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‘It’s a miracle that Nigerians are still surviving’

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Nigeria, Africa’s most populated country, ranked as the sixth most miserable country in the world. This explains how the average Nigerian is doing economically. Present ranking reflects Nigeria’s current rising unemployment rate, population rising faster than economic growth rate, insecurity etc.

For the second year in a row, the country maintained the same position in the ‘Misery Index,’ an annual list compiled by Steve Hanke, an economist from John Hopkins University in Baltimore, United States.

The list combines data about a country’s inflation rate, interest rates, and unemployment. Hanke stated that unemployment was the major cause of Nigeria’s ranking.

Opeyemi Agbaje, CEO, RTC Advisory Services Limited in his opinion attributed the country’s misery to its social indices such as poverty, unemployment, insecurity, traffic congestion, the poor state of housing and poor transport network.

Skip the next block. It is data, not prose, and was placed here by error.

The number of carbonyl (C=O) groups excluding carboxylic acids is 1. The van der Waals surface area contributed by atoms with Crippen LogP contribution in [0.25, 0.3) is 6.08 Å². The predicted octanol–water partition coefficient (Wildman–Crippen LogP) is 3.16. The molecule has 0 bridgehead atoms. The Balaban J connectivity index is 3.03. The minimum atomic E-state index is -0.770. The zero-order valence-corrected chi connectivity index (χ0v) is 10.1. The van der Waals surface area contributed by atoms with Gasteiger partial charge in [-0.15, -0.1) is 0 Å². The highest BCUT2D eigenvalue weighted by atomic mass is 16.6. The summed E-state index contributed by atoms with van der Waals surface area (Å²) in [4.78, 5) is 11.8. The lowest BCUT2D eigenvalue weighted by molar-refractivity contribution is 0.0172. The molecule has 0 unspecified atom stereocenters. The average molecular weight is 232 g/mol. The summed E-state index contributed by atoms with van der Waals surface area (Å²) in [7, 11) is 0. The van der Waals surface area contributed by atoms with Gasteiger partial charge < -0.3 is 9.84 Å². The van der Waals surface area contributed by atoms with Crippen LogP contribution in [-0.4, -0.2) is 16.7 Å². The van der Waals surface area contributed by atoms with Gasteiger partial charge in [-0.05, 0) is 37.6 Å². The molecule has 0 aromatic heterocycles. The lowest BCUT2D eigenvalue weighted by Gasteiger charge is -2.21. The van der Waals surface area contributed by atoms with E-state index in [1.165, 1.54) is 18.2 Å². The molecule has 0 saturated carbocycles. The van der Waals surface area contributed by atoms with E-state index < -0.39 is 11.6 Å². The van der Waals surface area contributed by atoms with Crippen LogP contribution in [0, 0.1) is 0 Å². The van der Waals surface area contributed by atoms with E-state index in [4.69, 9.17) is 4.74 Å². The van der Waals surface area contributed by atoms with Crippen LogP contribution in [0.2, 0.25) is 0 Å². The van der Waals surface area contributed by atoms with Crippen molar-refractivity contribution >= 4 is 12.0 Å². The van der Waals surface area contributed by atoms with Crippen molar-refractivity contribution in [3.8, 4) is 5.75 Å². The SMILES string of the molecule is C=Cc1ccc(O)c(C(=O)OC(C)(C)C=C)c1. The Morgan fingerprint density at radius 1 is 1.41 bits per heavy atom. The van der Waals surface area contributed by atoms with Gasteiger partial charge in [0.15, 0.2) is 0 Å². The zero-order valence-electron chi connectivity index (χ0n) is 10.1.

“If you look at these indices, it is a miracle that our people are still surviving given all that they have to go through,” Agbaje explained.

“The state of urban insecurity, violence, police brutality, extortion, insecurity, crime, also the state of social, standard of living and peace of mind is very bad,” Agbaje further said.

The unemployment rate in Nigeria has been on an increase since 2015. According to the National Bureau of Statistics (NBS), unemployment rose to 23.1 percent in the third quarter of 2018 from 7.5 percent in Q1 2015.

With over an estimated population of 190 million, over 20.9 million are without jobs.

Anuoluwapo Adeseun, a digital marketer, asked rhetorically, “Why will we not be miserable?

“It is like we are our own government here. We pay for the social amenities e.g. electricity, fuel, security, in fact, almost everything that the government should be helping us out with,” Adeseun complained.

As if the ranking by Hanke was not bad enough, a 2019 Global Report on Food Crisis by the United Nations (UN) and European Union (EU) stated that Nigeria especially the northern part was amongst the top eight countries that faced acute hunger or food crisis in the world in 2018.

It further predicted that the country will continue to experience food crisis in 2019.